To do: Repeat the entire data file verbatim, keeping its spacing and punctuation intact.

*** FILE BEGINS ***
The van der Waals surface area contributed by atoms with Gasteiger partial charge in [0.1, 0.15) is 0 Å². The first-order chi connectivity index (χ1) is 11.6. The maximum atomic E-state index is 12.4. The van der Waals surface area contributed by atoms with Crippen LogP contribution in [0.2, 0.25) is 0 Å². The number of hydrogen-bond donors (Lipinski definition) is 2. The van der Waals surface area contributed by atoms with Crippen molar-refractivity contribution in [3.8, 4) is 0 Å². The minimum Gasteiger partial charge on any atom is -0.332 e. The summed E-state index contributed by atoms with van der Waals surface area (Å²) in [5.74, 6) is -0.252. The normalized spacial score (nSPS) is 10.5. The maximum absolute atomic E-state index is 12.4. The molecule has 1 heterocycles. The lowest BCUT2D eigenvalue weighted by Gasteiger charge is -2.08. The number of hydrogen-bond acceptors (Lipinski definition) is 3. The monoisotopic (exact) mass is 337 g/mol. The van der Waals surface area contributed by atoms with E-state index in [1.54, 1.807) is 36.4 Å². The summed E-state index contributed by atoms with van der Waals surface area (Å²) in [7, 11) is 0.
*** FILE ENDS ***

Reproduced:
The van der Waals surface area contributed by atoms with Gasteiger partial charge in [0.1, 0.15) is 0 Å². The first-order chi connectivity index (χ1) is 11.6. The maximum atomic E-state index is 12.4. The van der Waals surface area contributed by atoms with Crippen LogP contribution in [0.2, 0.25) is 0 Å². The number of hydrogen-bond donors (Lipinski definition) is 2. The van der Waals surface area contributed by atoms with Crippen molar-refractivity contribution in [3.8, 4) is 0 Å². The minimum Gasteiger partial charge on any atom is -0.332 e. The summed E-state index contributed by atoms with van der Waals surface area (Å²) in [5.74, 6) is -0.252. The normalized spacial score (nSPS) is 10.5. The maximum absolute atomic E-state index is 12.4. The molecule has 1 heterocycles. The lowest BCUT2D eigenvalue weighted by Gasteiger charge is -2.08. The number of hydrogen-bond acceptors (Lipinski definition) is 3. The monoisotopic (exact) mass is 337 g/mol. The van der Waals surface area contributed by atoms with E-state index in [1.54, 1.807) is 36.4 Å². The summed E-state index contributed by atoms with van der Waals surface area (Å²) in [7, 11) is 0.